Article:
Pulse September 2020 - Page 45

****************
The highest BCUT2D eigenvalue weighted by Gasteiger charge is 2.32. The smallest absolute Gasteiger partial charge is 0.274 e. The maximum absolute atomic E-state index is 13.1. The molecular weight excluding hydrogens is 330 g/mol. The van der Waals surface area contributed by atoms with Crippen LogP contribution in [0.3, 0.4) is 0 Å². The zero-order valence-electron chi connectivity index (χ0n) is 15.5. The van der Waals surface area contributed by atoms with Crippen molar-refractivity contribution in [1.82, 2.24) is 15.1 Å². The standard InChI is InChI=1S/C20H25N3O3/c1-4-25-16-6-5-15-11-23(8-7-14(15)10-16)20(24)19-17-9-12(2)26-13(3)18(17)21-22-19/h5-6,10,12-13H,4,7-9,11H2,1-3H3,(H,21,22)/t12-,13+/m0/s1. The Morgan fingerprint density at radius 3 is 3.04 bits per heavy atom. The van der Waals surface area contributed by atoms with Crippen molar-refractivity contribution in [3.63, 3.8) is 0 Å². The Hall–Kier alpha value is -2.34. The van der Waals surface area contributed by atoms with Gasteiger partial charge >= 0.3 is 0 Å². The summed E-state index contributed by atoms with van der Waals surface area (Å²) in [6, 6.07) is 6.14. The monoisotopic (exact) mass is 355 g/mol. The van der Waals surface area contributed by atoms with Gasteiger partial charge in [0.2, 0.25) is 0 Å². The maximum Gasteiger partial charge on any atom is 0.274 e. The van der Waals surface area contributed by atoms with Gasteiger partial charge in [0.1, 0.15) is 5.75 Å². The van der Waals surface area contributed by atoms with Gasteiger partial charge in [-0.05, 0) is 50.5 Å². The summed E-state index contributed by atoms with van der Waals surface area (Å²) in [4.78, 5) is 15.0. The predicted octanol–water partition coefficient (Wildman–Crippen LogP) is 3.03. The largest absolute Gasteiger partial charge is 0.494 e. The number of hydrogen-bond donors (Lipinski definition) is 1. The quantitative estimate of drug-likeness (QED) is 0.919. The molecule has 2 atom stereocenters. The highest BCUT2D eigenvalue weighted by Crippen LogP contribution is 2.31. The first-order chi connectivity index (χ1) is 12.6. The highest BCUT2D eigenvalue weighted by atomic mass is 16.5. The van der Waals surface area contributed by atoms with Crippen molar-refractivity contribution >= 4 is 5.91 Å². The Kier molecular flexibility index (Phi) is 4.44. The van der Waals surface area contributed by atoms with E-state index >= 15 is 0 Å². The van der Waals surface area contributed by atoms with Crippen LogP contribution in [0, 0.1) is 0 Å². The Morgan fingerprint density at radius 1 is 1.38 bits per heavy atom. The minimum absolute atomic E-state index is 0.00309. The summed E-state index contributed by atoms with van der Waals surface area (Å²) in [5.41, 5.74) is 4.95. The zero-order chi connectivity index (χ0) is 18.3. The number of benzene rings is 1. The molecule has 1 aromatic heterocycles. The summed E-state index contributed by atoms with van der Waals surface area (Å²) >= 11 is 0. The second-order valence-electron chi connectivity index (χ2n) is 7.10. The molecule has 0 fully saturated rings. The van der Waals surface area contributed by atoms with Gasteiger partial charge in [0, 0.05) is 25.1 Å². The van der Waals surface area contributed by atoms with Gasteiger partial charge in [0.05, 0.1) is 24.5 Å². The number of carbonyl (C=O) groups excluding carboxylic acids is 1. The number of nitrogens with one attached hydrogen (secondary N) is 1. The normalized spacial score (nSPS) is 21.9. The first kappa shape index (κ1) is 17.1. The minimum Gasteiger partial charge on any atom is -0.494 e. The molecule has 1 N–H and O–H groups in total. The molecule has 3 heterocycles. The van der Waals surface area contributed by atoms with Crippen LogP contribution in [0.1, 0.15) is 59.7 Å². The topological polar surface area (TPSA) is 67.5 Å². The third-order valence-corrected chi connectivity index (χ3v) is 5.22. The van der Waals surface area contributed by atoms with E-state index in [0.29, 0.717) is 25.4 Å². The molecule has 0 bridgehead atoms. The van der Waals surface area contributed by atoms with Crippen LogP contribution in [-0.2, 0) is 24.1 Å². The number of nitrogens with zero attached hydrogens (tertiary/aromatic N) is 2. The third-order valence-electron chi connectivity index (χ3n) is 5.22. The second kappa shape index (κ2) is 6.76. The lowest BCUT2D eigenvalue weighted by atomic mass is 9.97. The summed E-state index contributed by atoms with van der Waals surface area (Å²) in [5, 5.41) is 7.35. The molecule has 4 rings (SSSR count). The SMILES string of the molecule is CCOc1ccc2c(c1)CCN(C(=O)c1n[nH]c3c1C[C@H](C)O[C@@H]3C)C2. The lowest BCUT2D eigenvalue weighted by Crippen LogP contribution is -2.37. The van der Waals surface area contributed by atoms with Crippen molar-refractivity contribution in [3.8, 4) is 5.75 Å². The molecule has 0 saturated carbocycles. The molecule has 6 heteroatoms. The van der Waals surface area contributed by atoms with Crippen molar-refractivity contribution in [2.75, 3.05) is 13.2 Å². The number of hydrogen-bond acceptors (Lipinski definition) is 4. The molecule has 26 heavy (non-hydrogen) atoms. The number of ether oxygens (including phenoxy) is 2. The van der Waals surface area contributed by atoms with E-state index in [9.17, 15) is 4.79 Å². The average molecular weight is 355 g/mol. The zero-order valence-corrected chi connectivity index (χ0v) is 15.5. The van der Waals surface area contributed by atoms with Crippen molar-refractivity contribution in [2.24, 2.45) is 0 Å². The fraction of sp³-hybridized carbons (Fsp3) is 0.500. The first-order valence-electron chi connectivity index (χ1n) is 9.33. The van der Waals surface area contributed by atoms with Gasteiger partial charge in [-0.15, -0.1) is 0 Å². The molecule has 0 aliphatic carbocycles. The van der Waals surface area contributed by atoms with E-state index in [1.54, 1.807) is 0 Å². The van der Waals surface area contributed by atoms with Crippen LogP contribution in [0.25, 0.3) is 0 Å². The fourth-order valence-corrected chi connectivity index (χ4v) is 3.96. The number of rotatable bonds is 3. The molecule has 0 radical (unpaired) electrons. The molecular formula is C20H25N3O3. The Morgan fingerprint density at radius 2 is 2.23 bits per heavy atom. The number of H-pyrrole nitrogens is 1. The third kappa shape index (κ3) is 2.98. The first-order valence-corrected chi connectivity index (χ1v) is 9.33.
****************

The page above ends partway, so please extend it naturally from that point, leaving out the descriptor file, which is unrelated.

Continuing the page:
“We’ve zoned our spa so that there is less travel throughout the spa. We’re using different areas for prep. Our concierge is split into different zones to keep them separated as well.” — CERISE BONNER, Hospitality & Retail Director, The Woodhouse Day Spa Northern Kentucky many spas, both the Lexington and Northern Kentucky Woodhouse locations have closed their duet (couples’) room, but the spas’ quiet rooms remain open—albeit only to guests receiving multiple treatments. Guests who are receiving a single treatment are escorted directly to their treatment room by the service provider and change in the room, rather than the changing room (also available only to multiple-service guests). The decision to keep this area open for some guests was motivated by a desire to preserve some element of the normal guest experience for the spas’ most engaged clients. To avoid a single potential COVID-19 exposure from forcing the entire spa staff to quarantine, both locations have “zoned” their spaces and staffs. “We’ve zoned our spa so that there is less travel throughout the spa,” Bonner says. “We’re using different areas for prep. Our concierge is split into different zones to keep them separated as well.” Bonner and her team have also mapped out their retail area for six-foot social distancing to max out capacity while remaining safe, and the spas’ small nail salons feature dividers between stations. “We only have two nail technicians performing services at a time, and we had to separate their implements differently. They used to be able to share them.” Temperature checks are required for employees and guests, as are masks. To prep her team for all of these changes, Bonner implemented training via Zoom, initially, and developed scripts with new verbiage to reflect both the spas’ protocol changes and the reduced availability of amenities. “Our prices did not change, so we needed to communicate that script to guests,” Bonner adds. Eventually, the team was brought in for extensive training and roleplaying to practice new guidelines, particularly around mask-wearing. By the time that the phase-two employees were brought back, the first wave of employees was already comfortable enough to help integrate the newly returning staff. Bonner also eased in second-wave staff by allowing them the full 30-minute sanitation window between treatments, while first-wave staff had managed to reduce their windows to 15 minutes. SEPTEMBER 2020 ■ PULSE 33